What’s your library’s digital influence score?

The major finding of the 2010 Digital Influence Index — released by Fleishman-Hillard International this week — emphasizes the Internet and its importance for consumers worldwide. The study measures the degree of use of digital goods, services and behaviors including social media. The DII now includes ~50% of the global online population in France, Germany, Canada, China, Japan, the UK and the United States.

The Digital Influence Index sheds some light on the global influence of the ‘Net on our lives along these themes:

  1. Lack of funding: Globally, the digital dominates in influence. The ‘Net is the most important medium in the lives of consumers everywhere but many countries continue to underinvest in it.
  2. On the edge: Asian users are early adopters. The ‘Net is the most important medium in all countries, especially in China, home to the world’s largest and fastest-growing population of online users.
  3. Canadians are social: Sixty-nine per cent of Canadian consumers have a Facebook account, compared with 47 per cent across the seven countries. While Canadians use social media, they are cautious about how much they reveal online. 
  4. Beyond mainstream: The digital is core to decisions worldwide for research, the economy and peer influence. The Internet plays an integral role in decision-making.
  5. Information overload: More users are trying social media, sharing everything and generating content — alot of personal information is shared and too little of it (in raw form) is useful.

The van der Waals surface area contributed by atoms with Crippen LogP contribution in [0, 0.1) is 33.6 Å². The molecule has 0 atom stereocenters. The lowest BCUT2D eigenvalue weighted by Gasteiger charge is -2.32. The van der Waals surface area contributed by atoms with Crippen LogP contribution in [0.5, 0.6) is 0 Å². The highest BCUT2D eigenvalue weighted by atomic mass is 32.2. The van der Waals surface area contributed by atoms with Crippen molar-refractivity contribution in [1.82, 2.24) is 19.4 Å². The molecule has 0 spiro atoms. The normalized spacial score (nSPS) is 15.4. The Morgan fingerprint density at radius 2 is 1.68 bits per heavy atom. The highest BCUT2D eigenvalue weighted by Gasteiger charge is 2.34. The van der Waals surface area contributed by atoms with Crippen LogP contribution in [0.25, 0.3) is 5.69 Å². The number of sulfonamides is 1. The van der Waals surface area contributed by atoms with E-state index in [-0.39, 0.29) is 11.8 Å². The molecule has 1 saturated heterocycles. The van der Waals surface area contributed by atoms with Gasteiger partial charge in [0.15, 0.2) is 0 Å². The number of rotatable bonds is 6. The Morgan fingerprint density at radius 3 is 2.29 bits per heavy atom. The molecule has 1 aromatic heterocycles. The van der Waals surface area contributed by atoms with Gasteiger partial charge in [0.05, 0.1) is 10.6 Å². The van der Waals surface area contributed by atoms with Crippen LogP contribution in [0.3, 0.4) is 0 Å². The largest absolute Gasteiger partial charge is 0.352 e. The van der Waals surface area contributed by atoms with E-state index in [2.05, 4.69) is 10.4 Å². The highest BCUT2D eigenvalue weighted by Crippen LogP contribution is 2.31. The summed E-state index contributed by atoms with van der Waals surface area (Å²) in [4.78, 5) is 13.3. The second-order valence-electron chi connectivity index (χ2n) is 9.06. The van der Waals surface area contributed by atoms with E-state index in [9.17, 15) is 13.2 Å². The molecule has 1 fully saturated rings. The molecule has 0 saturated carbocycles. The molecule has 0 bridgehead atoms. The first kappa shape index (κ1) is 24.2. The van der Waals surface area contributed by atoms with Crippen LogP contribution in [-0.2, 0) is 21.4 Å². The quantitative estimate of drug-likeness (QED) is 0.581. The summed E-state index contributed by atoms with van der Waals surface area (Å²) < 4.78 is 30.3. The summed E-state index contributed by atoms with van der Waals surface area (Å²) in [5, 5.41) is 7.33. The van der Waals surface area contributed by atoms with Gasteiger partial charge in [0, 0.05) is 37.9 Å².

6. Trust: some users trust the most when they have access to multiple sources — and their networks are important sources.
  7. Contracted bloggers are not trusted: Net users report low trust in content produced by sponsored or paid bloggers.
  8. Real-time channels: microbloggers trust those that engage in real time, and who monitor online activities. They view online listening as a sign that organizations care about them. ~75% percent of survey respondents say companies that microblog — sending short, frequent messages via Twitter or status updates on Facebook — are more deserving of their trust than others.
  9. Mobility gap: As services and speed accelerate in uptake, mobile users are buying smartphones in droves — but realize only a fraction of their potential. While the mobile Internet is growing, a gap exists between what mobiles can do and what individuals use them for…
  10. Where now?: Will the Net grow or flatten out in years to come? Will users influence its growth? Answers vary in various parts of the world but in China it is a resounding “yes!” 24 per cent of Canadians believe that the Net will have an influence on their decisions in the next two years.



About smertlibrarians
We are a group of academic librarians interested in social media.

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